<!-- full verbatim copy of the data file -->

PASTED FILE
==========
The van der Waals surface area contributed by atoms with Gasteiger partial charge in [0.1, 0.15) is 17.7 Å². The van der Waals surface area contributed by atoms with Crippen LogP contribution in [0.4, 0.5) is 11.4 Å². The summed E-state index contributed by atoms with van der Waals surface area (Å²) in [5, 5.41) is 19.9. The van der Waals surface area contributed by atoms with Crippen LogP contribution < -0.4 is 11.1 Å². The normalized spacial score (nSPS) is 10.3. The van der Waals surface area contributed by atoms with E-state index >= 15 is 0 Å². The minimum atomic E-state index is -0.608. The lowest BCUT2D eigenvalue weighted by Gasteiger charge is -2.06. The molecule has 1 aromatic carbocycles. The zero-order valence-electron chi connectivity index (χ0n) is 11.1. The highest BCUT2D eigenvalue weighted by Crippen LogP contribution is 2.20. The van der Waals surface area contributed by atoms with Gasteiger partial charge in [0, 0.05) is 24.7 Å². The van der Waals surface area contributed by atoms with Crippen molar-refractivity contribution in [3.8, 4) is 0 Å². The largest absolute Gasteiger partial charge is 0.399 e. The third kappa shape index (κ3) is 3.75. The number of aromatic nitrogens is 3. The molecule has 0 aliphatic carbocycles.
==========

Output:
The van der Waals surface area contributed by atoms with Gasteiger partial charge in [0.1, 0.15) is 17.7 Å². The van der Waals surface area contributed by atoms with Crippen LogP contribution in [0.4, 0.5) is 11.4 Å². The summed E-state index contributed by atoms with van der Waals surface area (Å²) in [5, 5.41) is 19.9. The van der Waals surface area contributed by atoms with Crippen LogP contribution < -0.4 is 11.1 Å². The normalized spacial score (nSPS) is 10.3. The van der Waals surface area contributed by atoms with E-state index >= 15 is 0 Å². The minimum atomic E-state index is -0.608. The lowest BCUT2D eigenvalue weighted by Gasteiger charge is -2.06. The molecule has 1 aromatic carbocycles. The zero-order valence-electron chi connectivity index (χ0n) is 11.1. The highest BCUT2D eigenvalue weighted by Crippen LogP contribution is 2.20. The van der Waals surface area contributed by atoms with Gasteiger partial charge in [0, 0.05) is 24.7 Å². The van der Waals surface area contributed by atoms with Crippen molar-refractivity contribution in [3.8, 4) is 0 Å². The largest absolute Gasteiger partial charge is 0.399 e. The third kappa shape index (κ3) is 3.75. The number of aromatic nitrogens is 3. The molecule has 0 aliphatic carbocycles.